Let’s now rewrite our program using `HierarchicalMutex` and see what happens:

``````1
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#include <mutex>

class HierarchicalMutex {
std::mutex theMutex;
int level;
int previousLevel;

// A thread_local variable is a global variable in the current thread

// Check if a mutex with a higher level has already been locked in this thread
void isLockValid() {
throw std::runtime_error("Higher level mutex already locked");
}
}

// When locking a mutex, update the global value on the thread and save the
// previousLevel, so we can restore it when the mutex in unlocked
void updateLevels() {
}

public:
// We use a explicit constructor, to force the user to set a level for the
// mutex
explicit HierarchicalMutex(int l) {
level = l;
previousLevel = 0;
}

// A user-defined mutex must implement `lock`, `unlock` and `try_lock`
void lock() {
isLockValid();
theMutex.lock();
updateLevels();
}

// Move thead level to the value of the mutex that was locked before
void unlock() {
theMutex.unlock();
}

// try_lock only locks the mutex if it is not currently locked. If it is locked
// it returns false. If it is not locked, it locks the mutex and returns true
bool try_lock() {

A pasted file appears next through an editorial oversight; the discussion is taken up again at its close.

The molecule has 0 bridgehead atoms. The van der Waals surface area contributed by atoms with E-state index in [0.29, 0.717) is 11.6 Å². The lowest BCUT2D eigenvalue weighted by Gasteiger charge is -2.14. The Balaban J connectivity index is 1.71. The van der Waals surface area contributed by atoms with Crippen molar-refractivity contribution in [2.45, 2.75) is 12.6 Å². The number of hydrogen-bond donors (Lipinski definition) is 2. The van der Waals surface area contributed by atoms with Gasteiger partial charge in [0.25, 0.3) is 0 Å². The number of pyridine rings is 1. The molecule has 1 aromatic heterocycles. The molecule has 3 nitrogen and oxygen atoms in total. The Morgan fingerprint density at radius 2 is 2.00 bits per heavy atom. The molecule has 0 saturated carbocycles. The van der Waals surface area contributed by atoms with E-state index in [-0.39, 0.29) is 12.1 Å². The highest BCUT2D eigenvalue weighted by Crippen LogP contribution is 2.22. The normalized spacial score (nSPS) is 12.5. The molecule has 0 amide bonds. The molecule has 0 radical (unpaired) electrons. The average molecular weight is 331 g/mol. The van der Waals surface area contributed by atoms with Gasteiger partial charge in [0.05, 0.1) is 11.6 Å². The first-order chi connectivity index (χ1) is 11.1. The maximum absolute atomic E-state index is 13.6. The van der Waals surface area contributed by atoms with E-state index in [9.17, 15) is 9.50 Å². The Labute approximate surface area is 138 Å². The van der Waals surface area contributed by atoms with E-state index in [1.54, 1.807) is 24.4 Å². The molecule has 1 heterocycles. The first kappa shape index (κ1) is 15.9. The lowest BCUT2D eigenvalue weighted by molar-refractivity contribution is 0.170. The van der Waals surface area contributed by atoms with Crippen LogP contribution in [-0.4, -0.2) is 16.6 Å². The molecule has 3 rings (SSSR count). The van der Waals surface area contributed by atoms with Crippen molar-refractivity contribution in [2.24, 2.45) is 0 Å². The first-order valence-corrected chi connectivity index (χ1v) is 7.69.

isLockValid();

if (!theMutex.try_lock()) {
return false;
}

updateLevels();
return true;
}
};

// Initialize thread level to 0

HierarchicalMutex mutexA(1000);
HierarchicalMutex mutexB(10000);

void doSomethingWithMutexA() {
std::lock_guard<HierarchicalMutex> gA(mutexA);
}

void doSomethingWithMutexB() {
std::lock_guard<HierarchicalMutex> gB(mutexB);
}

void doSomething() {
std::lock_guard<HierarchicalMutex> gA(mutexA);
doSomethingWithMutexB();
}

void doSomethingElse() {
std::lock_guard<HierarchicalMutex> gB(mutexB);
doSomethingWithMutexA();
}

int main() {

t1.join();
t2.join();
}
``````

The output of this program is:

``````1
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terminate called after throwing an instance of 'std::runtime_error'
what():  Higher level mutex already locked
Aborted (core dumped)
``````

This time, instead of having the program stuck forever, the program will notice the violation of the lock hierarchy and quit. In a more complicated program you would probably want to take a look at the `core` generated from the crash to figure out what code let to it. To actually solve the deadlock, we would need to redesign the program, so it doesn’t violate the hierarchy.

## Conclusion

In this post I introduced two ways for avoiding deadlocks. There are many situations were these techniques won’t apply, but where it is possible, this might save you from some headaches. I’ll try to cover more concurrency techniques in future posts.